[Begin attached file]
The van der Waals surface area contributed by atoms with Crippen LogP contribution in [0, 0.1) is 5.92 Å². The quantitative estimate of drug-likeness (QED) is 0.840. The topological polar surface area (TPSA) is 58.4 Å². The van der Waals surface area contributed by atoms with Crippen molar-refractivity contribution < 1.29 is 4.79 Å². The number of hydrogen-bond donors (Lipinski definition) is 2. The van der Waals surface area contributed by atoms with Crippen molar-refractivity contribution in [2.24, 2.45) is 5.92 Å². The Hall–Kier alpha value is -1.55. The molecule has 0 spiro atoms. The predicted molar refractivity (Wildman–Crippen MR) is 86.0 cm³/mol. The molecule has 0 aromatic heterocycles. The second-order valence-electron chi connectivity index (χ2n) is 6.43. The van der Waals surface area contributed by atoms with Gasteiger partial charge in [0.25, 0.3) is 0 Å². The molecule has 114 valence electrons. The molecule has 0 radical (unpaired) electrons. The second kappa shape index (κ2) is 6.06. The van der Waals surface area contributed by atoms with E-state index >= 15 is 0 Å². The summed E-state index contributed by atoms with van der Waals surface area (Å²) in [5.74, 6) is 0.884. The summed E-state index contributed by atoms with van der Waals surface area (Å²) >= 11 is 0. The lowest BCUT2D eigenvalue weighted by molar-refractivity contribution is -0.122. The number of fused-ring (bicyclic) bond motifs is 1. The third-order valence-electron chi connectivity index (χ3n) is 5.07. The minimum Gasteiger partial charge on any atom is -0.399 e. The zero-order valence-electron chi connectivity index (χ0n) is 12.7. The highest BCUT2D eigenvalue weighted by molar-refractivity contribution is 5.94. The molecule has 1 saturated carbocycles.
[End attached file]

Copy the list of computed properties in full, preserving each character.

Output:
The van der Waals surface area contributed by atoms with Crippen LogP contribution in [0, 0.1) is 5.92 Å². The quantitative estimate of drug-likeness (QED) is 0.840. The topological polar surface area (TPSA) is 58.4 Å². The van der Waals surface area contributed by atoms with Crippen molar-refractivity contribution < 1.29 is 4.79 Å². The number of hydrogen-bond donors (Lipinski definition) is 2. The van der Waals surface area contributed by atoms with Crippen molar-refractivity contribution in [2.24, 2.45) is 5.92 Å². The Hall–Kier alpha value is -1.55. The molecule has 0 spiro atoms. The predicted molar refractivity (Wildman–Crippen MR) is 86.0 cm³/mol. The molecule has 0 aromatic heterocycles. The second-order valence-electron chi connectivity index (χ2n) is 6.43. The van der Waals surface area contributed by atoms with Gasteiger partial charge in [0.25, 0.3) is 0 Å². The molecule has 114 valence electrons. The molecule has 0 radical (unpaired) electrons. The second kappa shape index (κ2) is 6.06. The van der Waals surface area contributed by atoms with E-state index >= 15 is 0 Å². The summed E-state index contributed by atoms with van der Waals surface area (Å²) in [5.74, 6) is 0.884. The summed E-state index contributed by atoms with van der Waals surface area (Å²) >= 11 is 0. The lowest BCUT2D eigenvalue weighted by molar-refractivity contribution is -0.122. The number of fused-ring (bicyclic) bond motifs is 1. The third-order valence-electron chi connectivity index (χ3n) is 5.07. The minimum Gasteiger partial charge on any atom is -0.399 e. The zero-order valence-electron chi connectivity index (χ0n) is 12.7. The highest BCUT2D eigenvalue weighted by molar-refractivity contribution is 5.94. The molecule has 1 saturated carbocycles.